If you want credit for the good—you have to take responsibility for the bad.

If you want credit for the good—you have to take responsibility for the bad.

Here's what to do when you drop the ball:


This happened between a senior SDR leader and a senior sales leader back in January.

I was on the call, and it got awkward.

The senior sales leader wouldn't take ownership of how hard an AE was making multiple SDRs' jobs. Instead, they kept blaming the SDR team for the mistake.

The meeting got nowhere.

Here's how the senior sales leader could have handled this differently (and what you can do in these situations):

⛔️ Don't make excuses

I'm a big fan of Jocko Willink's approach on this one: extreme ownership. It's your department. And everyone in it is a direct reflection of you.

This leader should have taken full ownership of how hard their AE was to work with. That would have de-escalated this situation immediately.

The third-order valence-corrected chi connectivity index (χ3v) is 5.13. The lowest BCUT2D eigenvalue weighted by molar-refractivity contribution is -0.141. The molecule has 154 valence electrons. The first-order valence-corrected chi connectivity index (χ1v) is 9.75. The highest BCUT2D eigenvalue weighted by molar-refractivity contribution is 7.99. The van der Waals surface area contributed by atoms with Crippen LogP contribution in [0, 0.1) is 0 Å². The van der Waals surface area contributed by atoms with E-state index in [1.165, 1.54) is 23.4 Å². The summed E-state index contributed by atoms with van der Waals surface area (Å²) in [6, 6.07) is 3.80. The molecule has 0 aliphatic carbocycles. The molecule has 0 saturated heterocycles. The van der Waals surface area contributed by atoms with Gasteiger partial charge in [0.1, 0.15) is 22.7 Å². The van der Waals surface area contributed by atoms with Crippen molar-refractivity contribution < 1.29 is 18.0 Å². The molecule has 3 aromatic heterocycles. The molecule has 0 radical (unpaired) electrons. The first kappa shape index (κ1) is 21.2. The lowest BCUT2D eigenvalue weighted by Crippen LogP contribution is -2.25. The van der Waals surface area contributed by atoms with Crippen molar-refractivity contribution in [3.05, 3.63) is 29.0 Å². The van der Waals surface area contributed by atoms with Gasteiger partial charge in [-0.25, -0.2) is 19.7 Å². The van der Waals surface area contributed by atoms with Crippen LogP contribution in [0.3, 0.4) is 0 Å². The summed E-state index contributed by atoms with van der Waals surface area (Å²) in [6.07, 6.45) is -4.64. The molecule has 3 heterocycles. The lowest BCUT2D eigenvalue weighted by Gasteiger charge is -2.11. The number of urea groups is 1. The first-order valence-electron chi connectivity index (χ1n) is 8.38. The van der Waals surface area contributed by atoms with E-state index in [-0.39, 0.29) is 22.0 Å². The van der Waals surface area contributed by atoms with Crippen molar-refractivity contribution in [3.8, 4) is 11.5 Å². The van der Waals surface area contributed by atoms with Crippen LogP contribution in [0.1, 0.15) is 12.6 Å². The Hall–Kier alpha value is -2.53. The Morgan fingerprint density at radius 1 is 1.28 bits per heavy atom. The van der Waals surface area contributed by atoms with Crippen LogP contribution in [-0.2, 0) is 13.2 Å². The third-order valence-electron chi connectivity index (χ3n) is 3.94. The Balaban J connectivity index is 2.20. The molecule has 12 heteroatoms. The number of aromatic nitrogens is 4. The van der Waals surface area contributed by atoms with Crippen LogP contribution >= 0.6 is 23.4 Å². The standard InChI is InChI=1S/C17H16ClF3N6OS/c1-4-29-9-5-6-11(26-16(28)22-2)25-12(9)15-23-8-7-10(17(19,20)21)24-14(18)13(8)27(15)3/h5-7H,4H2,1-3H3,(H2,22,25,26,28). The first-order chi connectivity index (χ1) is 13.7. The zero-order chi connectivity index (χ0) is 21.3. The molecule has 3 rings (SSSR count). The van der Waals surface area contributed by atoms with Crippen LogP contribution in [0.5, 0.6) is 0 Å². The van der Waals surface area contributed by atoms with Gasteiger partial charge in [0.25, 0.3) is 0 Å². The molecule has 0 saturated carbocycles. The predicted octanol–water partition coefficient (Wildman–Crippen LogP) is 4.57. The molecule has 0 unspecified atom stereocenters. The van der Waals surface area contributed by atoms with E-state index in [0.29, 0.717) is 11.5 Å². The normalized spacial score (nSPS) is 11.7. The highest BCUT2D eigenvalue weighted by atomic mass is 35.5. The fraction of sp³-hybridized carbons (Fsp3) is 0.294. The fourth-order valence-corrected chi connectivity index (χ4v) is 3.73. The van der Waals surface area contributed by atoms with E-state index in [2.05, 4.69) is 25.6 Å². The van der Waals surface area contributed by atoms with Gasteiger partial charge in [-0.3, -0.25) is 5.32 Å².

⛔️ Don't talk about what happened

Explanations rarely help because they sound like excuses. If you want to show that you had positive intent, weren't being lazy, etc. ask the person. Get the opt-in.

If there were important details that might be helpful—again, ask to share them.

"I have an explanation, not an excuse, that could help prevent this issue in the future. Do you mind if I share more? It'll help give you context on how I think we can prevent this in the future."

✅ Talk about what you're going to do (and how you'll prevent this from happening again)

Be prescriptive. I'm a fan of threes. In three steps (A, B, C or 1, 2, 3) share what you plan to do to resolve the issue. And how this can be prevented in the future.

This creates reciprocity. When you show you're putting in work, it invites the other party to put effort into helping you fix your mistake.

✅ Follow through

The most overlooked step. Simply do what you said you were going to do!

Pro tip: Once you resolve the situation, send a quick message to the person letting them know the issue is resolved. And thank them for their feedback.


Agree or disagree?